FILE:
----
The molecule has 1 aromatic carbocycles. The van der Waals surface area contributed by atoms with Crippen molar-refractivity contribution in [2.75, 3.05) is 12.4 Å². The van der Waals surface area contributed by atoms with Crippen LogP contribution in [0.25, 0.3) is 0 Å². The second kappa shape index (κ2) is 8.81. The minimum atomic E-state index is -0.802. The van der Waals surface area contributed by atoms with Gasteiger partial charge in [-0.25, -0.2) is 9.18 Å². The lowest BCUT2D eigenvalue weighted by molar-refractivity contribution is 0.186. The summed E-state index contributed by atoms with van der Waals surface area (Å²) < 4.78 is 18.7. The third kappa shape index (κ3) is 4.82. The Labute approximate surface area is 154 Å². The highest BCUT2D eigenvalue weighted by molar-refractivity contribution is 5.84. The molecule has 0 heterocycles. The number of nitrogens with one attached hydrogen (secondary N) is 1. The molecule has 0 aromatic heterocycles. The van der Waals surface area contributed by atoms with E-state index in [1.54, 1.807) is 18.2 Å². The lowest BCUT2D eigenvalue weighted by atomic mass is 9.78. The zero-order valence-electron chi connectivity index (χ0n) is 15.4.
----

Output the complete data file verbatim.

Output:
The molecule has 1 aromatic carbocycles. The van der Waals surface area contributed by atoms with Crippen molar-refractivity contribution in [2.75, 3.05) is 12.4 Å². The van der Waals surface area contributed by atoms with Crippen LogP contribution in [0.25, 0.3) is 0 Å². The second kappa shape index (κ2) is 8.81. The minimum atomic E-state index is -0.802. The van der Waals surface area contributed by atoms with Gasteiger partial charge in [-0.25, -0.2) is 9.18 Å². The lowest BCUT2D eigenvalue weighted by molar-refractivity contribution is 0.186. The summed E-state index contributed by atoms with van der Waals surface area (Å²) < 4.78 is 18.7. The third kappa shape index (κ3) is 4.82. The Labute approximate surface area is 154 Å². The highest BCUT2D eigenvalue weighted by molar-refractivity contribution is 5.84. The molecule has 0 heterocycles. The number of nitrogens with one attached hydrogen (secondary N) is 1. The molecule has 0 aromatic heterocycles. The van der Waals surface area contributed by atoms with E-state index in [1.54, 1.807) is 18.2 Å². The lowest BCUT2D eigenvalue weighted by atomic mass is 9.78. The zero-order valence-electron chi connectivity index (χ0n) is 15.4.